Beacon Lesson Plan Library

Autumn Leaves: Where does the color come from?

Jacqueline Roberts
Bay District Schools


In Autumn most people enjoy colorful leaves, brought about by external stimuli. In this lesson students explore leaf pigmentation through chromatography.


The student knows that organisms respond to internal and external stimuli.

The student knows that investigations are conducted to explore new phenomena, to check on previous results, to test how well a theory predicts, and to compare different theories.


- Plant leaf
- Coin or blunt object used to scrape
- 600 ml beaker
- Ruler
- Filter paper
- Liquid solvent - ethyl alcohol
- Pencil or Popsicle stick
- Masking tape

- Johnson, George B., [Biology: Visualizing Life]. Holt, Rhinehart and Winston, Inc., Orlando, Florida, 1994 and 1998.
- Kaskel, Albert., Hummer, Paul J. and Daniel, Lucille. [Biology: An Everyday Experience]. Charles E. Merrill Publishing Co., Columbus, Ohio, 1988.
- Strauss, Eric. and Lisowski., [Biology: The Web of Life]. Scott Foresman-Addison Wesley Publishing Co., Atlanta, Georgia, 1998.
- [Encyclopedia Britannica]. (hardcopy and/or online)


Teacher and students
- Understand why leaves are green.
- Understand how trees lose their green color in autumn.
- Understand photosynthesis
- Understand plant structure and function
- Takesinventory of materials and supplies
- Know plant pigment separates into four colors:
a. chlorophyll a - blue green
b. chlorophyll b - olive green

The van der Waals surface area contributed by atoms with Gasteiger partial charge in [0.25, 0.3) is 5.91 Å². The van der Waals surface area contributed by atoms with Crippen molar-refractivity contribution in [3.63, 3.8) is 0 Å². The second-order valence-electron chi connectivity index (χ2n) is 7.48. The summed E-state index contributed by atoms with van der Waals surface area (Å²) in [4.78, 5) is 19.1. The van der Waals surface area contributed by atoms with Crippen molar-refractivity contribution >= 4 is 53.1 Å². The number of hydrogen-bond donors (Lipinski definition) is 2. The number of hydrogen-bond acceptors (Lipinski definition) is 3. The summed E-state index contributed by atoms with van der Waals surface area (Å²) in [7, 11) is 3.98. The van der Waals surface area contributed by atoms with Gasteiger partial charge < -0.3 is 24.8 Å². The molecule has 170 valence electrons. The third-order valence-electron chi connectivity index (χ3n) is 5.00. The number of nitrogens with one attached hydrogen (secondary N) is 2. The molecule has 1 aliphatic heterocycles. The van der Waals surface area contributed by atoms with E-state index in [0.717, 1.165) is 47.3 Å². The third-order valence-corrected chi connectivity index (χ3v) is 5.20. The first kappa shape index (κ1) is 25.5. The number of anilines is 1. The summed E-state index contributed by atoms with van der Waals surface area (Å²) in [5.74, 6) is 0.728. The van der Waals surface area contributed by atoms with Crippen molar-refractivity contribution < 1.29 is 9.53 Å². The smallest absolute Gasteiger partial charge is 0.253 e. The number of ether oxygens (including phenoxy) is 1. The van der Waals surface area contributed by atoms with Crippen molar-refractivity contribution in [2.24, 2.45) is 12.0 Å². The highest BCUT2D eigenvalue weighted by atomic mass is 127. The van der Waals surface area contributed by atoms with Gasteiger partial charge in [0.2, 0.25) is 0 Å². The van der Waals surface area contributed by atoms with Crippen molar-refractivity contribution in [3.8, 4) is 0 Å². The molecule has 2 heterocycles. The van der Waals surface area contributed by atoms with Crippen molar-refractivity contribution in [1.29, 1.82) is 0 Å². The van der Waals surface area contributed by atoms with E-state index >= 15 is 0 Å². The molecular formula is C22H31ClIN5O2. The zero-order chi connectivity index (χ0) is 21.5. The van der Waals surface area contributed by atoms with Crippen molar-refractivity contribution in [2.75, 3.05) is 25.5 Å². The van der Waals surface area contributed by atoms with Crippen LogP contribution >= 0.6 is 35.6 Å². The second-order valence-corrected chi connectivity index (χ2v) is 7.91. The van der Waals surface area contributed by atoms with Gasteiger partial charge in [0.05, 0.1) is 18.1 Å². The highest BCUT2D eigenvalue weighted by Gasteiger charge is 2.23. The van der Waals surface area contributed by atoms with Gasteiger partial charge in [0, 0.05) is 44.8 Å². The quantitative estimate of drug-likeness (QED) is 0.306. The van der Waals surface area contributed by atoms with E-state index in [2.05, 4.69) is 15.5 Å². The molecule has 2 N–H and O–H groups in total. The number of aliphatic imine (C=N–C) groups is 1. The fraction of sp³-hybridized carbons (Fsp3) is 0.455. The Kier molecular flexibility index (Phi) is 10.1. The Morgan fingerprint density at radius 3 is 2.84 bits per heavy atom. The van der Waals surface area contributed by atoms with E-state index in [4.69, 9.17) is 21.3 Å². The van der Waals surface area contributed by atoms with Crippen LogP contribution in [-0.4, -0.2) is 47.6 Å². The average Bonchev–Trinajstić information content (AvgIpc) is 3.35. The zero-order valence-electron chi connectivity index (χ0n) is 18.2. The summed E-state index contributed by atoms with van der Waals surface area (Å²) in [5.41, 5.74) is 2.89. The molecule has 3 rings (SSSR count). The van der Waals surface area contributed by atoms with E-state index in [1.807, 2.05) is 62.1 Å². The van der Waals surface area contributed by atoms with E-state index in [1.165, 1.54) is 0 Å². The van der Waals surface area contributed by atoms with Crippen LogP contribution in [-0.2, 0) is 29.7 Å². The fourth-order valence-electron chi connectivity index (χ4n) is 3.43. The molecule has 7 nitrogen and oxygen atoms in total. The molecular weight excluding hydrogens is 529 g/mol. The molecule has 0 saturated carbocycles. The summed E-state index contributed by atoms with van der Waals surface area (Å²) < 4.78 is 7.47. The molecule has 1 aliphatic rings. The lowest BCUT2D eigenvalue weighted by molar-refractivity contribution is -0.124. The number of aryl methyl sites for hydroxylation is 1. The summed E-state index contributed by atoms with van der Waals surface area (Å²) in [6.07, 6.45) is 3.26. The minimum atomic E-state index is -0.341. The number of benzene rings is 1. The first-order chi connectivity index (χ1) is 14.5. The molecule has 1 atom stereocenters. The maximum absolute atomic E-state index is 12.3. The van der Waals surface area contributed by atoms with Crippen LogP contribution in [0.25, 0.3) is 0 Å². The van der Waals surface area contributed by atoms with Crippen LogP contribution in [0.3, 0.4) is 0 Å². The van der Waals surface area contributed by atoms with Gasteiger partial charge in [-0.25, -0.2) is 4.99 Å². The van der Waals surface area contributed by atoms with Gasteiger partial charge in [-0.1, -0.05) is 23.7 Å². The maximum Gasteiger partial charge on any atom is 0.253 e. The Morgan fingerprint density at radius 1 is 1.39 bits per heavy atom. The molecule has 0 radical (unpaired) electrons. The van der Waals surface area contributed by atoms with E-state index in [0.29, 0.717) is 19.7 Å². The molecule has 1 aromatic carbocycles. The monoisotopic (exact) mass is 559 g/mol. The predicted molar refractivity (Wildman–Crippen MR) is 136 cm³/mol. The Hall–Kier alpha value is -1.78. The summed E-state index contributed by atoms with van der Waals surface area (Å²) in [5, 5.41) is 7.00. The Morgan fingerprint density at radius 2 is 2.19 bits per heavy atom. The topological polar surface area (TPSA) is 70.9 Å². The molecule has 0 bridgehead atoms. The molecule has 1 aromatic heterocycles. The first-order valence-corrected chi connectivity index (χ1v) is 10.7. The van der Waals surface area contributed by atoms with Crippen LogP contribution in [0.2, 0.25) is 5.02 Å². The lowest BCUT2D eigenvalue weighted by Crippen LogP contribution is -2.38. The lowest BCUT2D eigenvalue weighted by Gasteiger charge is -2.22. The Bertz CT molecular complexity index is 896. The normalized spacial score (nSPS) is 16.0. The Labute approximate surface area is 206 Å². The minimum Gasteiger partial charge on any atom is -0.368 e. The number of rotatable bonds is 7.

c. xanthophyll - pale yellow
d. carotene - reddish/orange/yellow
- Organize cooperative learning group:
a. Leader - responsible for coordinating group activities.
b. Secretary - reads the lab out loud to group and maintains data sheet.
c. Materials Manager - gathers equipment/supplies
Note: Leader and Materials Manager share responsibility of lab set-up



1. Review definition of photosynthesis.

2. Discuss how the change of season (external stimuli) affects color of leaves (internal condition).

3. Demonstrate experiment


1. Safety Procedures

a. Safety goggle and laboratory aprons should be worn throughout the investigation.
b. Ethyl alcohol can be harmful if mishandled and misused. Read label carefully. Follow directions.

2. Teacher reviews clean-up procedures. (Clean-up is everyone's responsibility.)

3. Set -up cooperative learning groups.

1. Student (secretary) prepares data sheet. (See attachment)

2. All students prepare a hypothesis

3. Student cuts filter strip 13x2 cm.

4. Student places leaf on filter paper 1 cm. from the end.

5. Student rubs across the leaf with coin or blunt object leaving a dark green line.

6. Student pours liquid solvent into beaker to a depth of 1 cm.

7. Student attaches top portion of filter paper (area without line) to pencil or popsicle stick with tape.

8. Student places bottom portion of filter (area with green line) in the solvent. Do not allow solvent level to come above rubbing line.

9. Students observe solvent moving up paper. As soon as solvent is 2 cm from the top remove paper and allow it to dry.

10. Student records observations made by the group.

11. Student writes a conclusion.


1. Laboratory Rubric - see attachment
2. Written Assignment - students write an essay describing -Changes in Leaves-. The essay should encompass the following information:
a) What makes a leaf green?
b) What other pigments do leaves contain?
c) Why don't we see these pigments?
d) Why does the green color disappear in the autumn?
e) What external stimulus causes the leaf to change from green to other colors?

Attached Files

1. Data Worksheet 2. Laboratory Rubric 3. Written Essay     File Extension: pdf

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